For all the power of Galactic Man’s flight — for the speed with which he and Anne flew through the air — he also had an astonishing amount of control. As the two of them reached breathable atmosphere, he began to slow down the speed of his flight.
Slowly, slowly, he got close to the ground. By the time Anne and him had landed, in an intersection in the Congan city of Kinshasa, their speed was such that they landed on the street gently. No cracked asphalt, no cracked bones.
Galactic Man landed such that his back was on the asphalt. Anne lay on him, completely unharmed. Galactic Man pushed her off of him, then moved on top of her, holding her down by the throat so that she couldn’t escape.
“I know my son isn’t dead,” he whispered into her ear. “What’d you do to him?”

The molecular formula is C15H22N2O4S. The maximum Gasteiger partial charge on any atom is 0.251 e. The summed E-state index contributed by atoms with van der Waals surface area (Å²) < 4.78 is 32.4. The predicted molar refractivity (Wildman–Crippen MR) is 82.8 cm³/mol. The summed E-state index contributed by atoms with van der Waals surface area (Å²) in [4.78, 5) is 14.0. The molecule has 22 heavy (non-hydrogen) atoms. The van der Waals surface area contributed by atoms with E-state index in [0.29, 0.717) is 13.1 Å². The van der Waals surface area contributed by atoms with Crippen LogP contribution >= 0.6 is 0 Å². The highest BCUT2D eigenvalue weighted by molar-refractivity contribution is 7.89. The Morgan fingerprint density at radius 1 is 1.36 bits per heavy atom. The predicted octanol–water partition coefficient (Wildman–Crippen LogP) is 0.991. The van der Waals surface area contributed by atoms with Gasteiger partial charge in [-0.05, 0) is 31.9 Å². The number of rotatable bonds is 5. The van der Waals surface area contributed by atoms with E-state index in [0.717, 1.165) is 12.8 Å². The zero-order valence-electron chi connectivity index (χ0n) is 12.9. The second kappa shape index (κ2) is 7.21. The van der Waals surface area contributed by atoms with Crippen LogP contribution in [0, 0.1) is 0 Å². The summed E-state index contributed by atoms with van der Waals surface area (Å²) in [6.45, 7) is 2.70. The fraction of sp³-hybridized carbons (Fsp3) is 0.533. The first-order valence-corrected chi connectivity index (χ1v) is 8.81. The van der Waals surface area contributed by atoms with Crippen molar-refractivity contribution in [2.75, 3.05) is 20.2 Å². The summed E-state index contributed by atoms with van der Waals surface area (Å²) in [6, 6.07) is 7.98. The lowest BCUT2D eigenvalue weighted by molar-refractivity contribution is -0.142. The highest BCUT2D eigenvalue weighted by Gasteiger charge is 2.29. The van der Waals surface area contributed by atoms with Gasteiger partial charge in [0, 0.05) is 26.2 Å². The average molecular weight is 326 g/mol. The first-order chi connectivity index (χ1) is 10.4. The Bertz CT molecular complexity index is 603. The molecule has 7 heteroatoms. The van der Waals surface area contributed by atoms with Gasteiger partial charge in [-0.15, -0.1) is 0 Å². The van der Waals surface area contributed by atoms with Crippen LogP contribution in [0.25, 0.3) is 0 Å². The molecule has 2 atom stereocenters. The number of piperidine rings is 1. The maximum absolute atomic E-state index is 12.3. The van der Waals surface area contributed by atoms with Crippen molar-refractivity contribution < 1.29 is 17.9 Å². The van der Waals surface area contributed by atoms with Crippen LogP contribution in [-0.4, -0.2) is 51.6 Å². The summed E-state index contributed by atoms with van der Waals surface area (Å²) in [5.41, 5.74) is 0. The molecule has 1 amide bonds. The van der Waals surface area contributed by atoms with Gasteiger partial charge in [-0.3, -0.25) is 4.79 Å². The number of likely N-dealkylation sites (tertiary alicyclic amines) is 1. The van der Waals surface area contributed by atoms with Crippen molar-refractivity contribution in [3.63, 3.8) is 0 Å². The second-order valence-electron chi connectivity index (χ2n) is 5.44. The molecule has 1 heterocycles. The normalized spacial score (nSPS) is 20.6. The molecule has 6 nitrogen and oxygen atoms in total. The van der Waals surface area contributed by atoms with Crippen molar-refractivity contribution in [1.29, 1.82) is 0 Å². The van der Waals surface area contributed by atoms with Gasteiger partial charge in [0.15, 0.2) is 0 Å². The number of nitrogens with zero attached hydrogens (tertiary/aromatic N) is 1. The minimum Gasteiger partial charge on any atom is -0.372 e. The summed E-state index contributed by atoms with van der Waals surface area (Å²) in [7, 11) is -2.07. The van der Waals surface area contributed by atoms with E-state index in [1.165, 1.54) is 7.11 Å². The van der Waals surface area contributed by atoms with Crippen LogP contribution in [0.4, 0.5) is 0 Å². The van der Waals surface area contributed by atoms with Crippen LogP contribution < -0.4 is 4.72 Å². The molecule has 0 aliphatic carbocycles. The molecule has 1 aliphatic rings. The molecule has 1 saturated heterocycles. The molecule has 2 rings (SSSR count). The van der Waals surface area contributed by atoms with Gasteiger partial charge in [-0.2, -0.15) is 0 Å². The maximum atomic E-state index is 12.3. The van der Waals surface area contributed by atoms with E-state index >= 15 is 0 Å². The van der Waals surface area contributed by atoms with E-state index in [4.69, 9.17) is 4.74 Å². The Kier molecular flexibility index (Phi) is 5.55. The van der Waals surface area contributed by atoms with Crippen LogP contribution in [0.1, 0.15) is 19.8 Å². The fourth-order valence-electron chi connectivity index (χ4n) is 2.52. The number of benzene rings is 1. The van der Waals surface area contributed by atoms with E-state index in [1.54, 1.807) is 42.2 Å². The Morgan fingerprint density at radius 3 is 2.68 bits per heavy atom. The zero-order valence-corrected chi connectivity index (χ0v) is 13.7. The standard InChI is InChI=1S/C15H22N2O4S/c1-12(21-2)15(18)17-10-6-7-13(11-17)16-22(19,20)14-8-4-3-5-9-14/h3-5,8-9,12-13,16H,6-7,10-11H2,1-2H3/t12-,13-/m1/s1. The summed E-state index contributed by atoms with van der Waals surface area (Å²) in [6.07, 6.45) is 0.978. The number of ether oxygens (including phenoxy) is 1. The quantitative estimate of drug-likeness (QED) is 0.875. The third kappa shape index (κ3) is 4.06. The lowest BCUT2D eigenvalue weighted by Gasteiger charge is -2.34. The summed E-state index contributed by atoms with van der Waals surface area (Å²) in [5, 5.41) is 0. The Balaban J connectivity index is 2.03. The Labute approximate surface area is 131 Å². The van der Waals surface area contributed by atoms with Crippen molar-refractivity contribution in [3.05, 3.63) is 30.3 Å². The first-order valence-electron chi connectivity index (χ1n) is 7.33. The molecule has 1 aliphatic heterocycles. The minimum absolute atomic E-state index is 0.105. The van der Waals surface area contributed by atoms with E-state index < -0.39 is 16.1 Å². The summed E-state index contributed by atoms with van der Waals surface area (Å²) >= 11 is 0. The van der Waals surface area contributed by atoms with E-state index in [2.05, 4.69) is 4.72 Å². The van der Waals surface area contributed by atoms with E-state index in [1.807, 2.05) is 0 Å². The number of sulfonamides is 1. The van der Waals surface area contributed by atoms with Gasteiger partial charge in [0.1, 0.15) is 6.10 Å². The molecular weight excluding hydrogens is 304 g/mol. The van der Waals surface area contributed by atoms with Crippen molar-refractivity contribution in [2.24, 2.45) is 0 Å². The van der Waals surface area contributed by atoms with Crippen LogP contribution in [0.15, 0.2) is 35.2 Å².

They’d drawn the eyes of almost the whole city. All sorts of onlookers congregated around where they’d fallen. Others (the smarter ones, you might say), had already begun to flee the city ones. The brave ones, the ones looking for adventure, had stayed to look.
Still, there was a cone of space around Anne and Galactic Man that no one dared break. Cars stopped at the intersection where the two had fallen.
Anne’s throat hurt. He heart was racing. God, what a hard life she’d led.
“I killed your son,” she rasped. “He had it coming.”
Galactic Man’s face contorted, his very being almost unable to convey the rage he felt at Anne’s comment. He opened his mouth to tell her… what?
To tell her to fuck off? That she was the most miserable little shit he’d ever met? That he’d use his vast power to make her life a living hell?
In the moment where his mouth was open while he tried to figure out what to say, Anne struck.
She took Bugman’s blood, which was in her hands. She threw it into his open mouth, where the glass shattered.
Galactic Man’s mouth began to foam up. He rolled off of her.